Great story!! Heck with the pneumatic rivet gun. Let him squeeze each and every rivet and he will appreciate it all the more when yougive him a ride to school in it. He can tell all his buddies about popping every rivet by hand.

Hey Gale, I see you have one of the last Mark II's, Do you happen to know the number? I am looking for my sister car.

Mike O.
 

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Premium Member
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I taught my son to shoot aluminum rivets (rivet gun/bucking bar) and how to drill holes. Very cool to have your son helping!!
Mine's a little older now, but he's planning on helping with the build when he can.

Gale, I still need to find time to stop by and check out your build.
 

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Discussion Starter · #7 ·
Sounds like a plan Doug!
 

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My son was 18 when we started..

I have to say the father & son potential was my deciding reason for buying the FFR

It has worked out well.. the last piece of the puzzle is getting him insured to drive it at 21.
 

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FFCobra Fanatic
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"COBRA FUNS" cool.. ;)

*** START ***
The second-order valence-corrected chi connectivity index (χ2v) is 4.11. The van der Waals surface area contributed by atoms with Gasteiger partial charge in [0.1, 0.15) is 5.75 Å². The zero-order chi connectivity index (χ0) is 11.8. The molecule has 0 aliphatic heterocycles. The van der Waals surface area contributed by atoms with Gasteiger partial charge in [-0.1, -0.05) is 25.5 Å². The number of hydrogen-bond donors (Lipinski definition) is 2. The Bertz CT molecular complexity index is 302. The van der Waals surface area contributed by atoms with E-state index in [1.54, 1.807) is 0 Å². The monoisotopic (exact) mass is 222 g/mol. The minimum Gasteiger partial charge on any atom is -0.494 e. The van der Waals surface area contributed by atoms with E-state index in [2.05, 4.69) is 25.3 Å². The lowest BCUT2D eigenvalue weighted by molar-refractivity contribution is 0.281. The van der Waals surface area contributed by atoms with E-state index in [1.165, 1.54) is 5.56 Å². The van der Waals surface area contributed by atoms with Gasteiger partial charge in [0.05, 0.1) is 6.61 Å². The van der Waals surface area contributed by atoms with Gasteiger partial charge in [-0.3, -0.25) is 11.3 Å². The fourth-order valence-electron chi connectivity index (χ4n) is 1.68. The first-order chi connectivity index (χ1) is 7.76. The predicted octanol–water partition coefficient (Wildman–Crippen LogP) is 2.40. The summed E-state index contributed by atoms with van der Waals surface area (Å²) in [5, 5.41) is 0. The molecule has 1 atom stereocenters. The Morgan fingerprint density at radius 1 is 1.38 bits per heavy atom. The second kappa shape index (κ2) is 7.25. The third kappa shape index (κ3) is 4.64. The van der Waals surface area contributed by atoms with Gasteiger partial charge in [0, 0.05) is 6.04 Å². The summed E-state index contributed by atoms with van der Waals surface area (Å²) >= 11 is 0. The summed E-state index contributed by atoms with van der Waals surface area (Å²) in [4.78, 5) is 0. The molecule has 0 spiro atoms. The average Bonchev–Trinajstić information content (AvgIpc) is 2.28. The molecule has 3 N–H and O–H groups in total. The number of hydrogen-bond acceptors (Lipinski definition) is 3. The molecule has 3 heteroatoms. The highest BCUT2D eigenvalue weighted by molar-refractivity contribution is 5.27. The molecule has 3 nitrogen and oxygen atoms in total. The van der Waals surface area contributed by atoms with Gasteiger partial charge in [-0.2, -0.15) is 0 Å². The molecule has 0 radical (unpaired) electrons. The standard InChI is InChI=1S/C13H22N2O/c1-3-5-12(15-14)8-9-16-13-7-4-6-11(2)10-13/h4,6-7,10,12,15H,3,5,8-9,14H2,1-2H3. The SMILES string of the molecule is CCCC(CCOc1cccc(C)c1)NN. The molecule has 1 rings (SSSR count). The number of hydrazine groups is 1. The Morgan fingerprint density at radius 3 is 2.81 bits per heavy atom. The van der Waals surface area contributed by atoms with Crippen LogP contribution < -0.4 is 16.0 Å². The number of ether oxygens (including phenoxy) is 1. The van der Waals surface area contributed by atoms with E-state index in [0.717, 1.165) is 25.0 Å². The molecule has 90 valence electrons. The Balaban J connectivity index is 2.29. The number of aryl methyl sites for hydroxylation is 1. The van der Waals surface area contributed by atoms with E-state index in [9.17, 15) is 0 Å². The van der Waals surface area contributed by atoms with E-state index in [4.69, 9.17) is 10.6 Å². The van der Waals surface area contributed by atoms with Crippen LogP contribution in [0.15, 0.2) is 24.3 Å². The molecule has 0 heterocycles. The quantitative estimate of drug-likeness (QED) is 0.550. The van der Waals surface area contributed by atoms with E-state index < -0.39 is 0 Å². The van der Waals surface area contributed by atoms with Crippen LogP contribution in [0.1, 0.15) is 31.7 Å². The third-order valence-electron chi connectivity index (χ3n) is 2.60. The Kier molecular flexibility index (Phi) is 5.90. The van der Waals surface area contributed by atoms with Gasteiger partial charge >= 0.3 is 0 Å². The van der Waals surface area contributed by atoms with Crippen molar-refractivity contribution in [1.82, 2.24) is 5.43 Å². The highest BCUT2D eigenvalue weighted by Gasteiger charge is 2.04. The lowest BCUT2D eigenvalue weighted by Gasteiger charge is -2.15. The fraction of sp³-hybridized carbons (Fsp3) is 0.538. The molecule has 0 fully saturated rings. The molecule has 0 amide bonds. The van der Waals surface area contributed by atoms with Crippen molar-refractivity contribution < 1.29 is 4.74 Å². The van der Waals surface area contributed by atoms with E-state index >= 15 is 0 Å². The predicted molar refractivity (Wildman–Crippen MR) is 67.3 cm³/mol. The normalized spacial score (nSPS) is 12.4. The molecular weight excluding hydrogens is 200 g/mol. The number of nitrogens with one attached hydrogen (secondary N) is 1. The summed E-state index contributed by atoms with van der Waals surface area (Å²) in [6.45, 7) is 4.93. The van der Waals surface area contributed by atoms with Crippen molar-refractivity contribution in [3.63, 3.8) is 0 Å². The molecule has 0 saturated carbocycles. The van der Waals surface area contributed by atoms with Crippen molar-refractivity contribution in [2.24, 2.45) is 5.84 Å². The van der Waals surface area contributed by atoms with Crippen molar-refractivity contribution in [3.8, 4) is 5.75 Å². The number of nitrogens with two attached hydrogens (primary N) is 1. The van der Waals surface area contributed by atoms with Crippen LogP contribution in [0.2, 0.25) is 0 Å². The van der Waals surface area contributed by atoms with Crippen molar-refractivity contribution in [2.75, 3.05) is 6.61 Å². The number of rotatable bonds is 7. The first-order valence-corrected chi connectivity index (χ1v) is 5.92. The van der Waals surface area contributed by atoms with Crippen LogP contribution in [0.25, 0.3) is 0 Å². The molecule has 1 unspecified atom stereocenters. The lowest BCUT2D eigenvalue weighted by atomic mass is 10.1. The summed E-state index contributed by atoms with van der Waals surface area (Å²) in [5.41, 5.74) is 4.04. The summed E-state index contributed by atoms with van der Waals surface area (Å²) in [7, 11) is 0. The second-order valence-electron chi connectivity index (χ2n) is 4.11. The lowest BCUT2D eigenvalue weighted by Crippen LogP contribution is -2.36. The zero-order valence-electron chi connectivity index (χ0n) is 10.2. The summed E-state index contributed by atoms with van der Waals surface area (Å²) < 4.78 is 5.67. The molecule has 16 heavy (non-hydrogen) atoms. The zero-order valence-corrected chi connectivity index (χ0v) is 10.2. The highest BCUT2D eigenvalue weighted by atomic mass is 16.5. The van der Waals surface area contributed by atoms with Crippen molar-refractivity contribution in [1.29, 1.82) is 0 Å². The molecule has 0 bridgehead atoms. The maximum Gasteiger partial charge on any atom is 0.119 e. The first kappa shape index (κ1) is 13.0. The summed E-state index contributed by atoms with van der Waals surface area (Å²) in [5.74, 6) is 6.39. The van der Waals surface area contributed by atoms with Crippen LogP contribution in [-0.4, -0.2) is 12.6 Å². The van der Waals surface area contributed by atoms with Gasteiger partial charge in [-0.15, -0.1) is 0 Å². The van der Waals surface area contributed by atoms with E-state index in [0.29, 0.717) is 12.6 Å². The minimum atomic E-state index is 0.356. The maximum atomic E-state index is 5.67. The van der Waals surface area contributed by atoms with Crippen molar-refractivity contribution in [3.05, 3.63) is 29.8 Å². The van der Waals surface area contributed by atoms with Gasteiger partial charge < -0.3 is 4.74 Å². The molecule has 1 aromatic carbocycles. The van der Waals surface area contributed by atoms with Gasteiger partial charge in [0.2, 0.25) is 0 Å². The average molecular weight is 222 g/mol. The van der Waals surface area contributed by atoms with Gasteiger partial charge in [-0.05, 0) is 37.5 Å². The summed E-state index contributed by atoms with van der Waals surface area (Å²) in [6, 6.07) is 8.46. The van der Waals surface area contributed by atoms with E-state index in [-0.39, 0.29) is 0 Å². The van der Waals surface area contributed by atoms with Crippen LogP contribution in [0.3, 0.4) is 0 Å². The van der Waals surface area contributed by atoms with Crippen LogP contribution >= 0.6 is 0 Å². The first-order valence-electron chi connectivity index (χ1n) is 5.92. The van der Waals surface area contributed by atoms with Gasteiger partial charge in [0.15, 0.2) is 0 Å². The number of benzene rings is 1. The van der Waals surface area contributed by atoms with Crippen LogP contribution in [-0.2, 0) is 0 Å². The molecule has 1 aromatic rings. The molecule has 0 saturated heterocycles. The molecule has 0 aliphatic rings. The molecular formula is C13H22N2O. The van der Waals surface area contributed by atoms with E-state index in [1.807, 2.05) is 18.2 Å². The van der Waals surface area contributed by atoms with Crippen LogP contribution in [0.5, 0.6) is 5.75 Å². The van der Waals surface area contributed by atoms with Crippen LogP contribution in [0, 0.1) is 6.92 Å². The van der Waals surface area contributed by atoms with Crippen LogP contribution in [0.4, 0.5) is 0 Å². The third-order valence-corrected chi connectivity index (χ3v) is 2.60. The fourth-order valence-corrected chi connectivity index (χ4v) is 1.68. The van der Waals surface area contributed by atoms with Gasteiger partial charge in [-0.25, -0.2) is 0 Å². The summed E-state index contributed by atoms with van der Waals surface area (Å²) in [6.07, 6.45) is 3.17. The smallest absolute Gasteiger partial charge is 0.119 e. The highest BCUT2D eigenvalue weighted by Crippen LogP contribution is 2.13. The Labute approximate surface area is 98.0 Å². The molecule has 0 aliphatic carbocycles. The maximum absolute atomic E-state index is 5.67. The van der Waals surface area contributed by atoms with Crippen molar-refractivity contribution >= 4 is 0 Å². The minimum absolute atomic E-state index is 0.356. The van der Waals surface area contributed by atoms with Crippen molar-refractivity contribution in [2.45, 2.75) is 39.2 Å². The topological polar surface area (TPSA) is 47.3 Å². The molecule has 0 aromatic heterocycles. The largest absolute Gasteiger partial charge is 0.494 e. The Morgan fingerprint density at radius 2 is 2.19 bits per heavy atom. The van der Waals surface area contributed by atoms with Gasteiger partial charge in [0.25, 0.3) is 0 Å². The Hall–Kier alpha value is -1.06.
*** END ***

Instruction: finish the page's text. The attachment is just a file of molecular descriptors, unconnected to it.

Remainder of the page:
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Cobra Poor
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Ever since my 4 year old daughter asked me if I was sleeping under the car (when I was doing the brake lines) she always gets to help work on the car. I figure if she asks, I can find something for her to help with. She marked out the location for all the rivets on the floor panels and even helped me drill a couple after I put some of the marks in the right spot. Now she thinks she gets to pick the color since she "built" the car. The wants pink with purple stripes. I don't think so! So, on any given Saturday my daughter, me and Grandpa can be found tinkering with the car. It is very fun to listen to her talk to her friends at pre-school and tell them how she is helping Daddy build a race car. I shall never forget these moments.